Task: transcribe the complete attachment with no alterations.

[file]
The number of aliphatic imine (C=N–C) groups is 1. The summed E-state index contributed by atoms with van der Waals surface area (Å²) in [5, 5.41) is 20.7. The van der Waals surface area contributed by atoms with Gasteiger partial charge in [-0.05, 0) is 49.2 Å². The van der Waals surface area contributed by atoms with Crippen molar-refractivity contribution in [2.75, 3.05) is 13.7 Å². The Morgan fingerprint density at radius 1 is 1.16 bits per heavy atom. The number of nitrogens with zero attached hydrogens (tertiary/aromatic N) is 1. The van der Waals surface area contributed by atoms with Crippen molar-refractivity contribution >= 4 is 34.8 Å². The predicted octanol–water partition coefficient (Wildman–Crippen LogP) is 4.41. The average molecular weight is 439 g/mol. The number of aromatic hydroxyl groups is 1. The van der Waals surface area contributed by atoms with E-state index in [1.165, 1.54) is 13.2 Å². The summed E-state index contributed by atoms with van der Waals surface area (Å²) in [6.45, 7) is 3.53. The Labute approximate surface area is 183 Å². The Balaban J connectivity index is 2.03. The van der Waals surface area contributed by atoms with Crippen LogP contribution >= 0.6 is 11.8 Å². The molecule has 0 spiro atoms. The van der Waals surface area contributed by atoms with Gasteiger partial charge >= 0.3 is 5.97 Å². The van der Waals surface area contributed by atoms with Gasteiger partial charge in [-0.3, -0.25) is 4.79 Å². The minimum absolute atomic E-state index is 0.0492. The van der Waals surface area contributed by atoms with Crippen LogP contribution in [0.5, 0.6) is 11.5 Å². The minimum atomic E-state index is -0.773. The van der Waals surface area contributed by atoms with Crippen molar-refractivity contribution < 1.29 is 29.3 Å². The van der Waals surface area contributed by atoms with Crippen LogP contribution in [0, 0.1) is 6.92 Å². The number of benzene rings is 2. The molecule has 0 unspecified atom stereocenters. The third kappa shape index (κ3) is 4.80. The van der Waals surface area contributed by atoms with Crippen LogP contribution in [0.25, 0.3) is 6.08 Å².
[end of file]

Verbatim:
The number of aliphatic imine (C=N–C) groups is 1. The summed E-state index contributed by atoms with van der Waals surface area (Å²) in [5, 5.41) is 20.7. The van der Waals surface area contributed by atoms with Gasteiger partial charge in [-0.05, 0) is 49.2 Å². The van der Waals surface area contributed by atoms with Crippen molar-refractivity contribution in [2.75, 3.05) is 13.7 Å². The Morgan fingerprint density at radius 1 is 1.16 bits per heavy atom. The number of nitrogens with zero attached hydrogens (tertiary/aromatic N) is 1. The van der Waals surface area contributed by atoms with Crippen molar-refractivity contribution >= 4 is 34.8 Å². The predicted octanol–water partition coefficient (Wildman–Crippen LogP) is 4.41. The average molecular weight is 439 g/mol. The number of aromatic hydroxyl groups is 1. The van der Waals surface area contributed by atoms with E-state index in [1.165, 1.54) is 13.2 Å². The summed E-state index contributed by atoms with van der Waals surface area (Å²) in [6.45, 7) is 3.53. The Labute approximate surface area is 183 Å². The Balaban J connectivity index is 2.03. The van der Waals surface area contributed by atoms with Crippen LogP contribution >= 0.6 is 11.8 Å². The molecule has 0 spiro atoms. The van der Waals surface area contributed by atoms with Gasteiger partial charge >= 0.3 is 5.97 Å². The van der Waals surface area contributed by atoms with Gasteiger partial charge in [-0.3, -0.25) is 4.79 Å². The minimum absolute atomic E-state index is 0.0492. The van der Waals surface area contributed by atoms with Crippen LogP contribution in [0.5, 0.6) is 11.5 Å². The minimum atomic E-state index is -0.773. The van der Waals surface area contributed by atoms with Crippen molar-refractivity contribution < 1.29 is 29.3 Å². The van der Waals surface area contributed by atoms with Crippen LogP contribution in [0, 0.1) is 6.92 Å². The number of benzene rings is 2. The molecule has 0 unspecified atom stereocenters. The third kappa shape index (κ3) is 4.80. The van der Waals surface area contributed by atoms with Crippen LogP contribution in [0.25, 0.3) is 6.08 Å².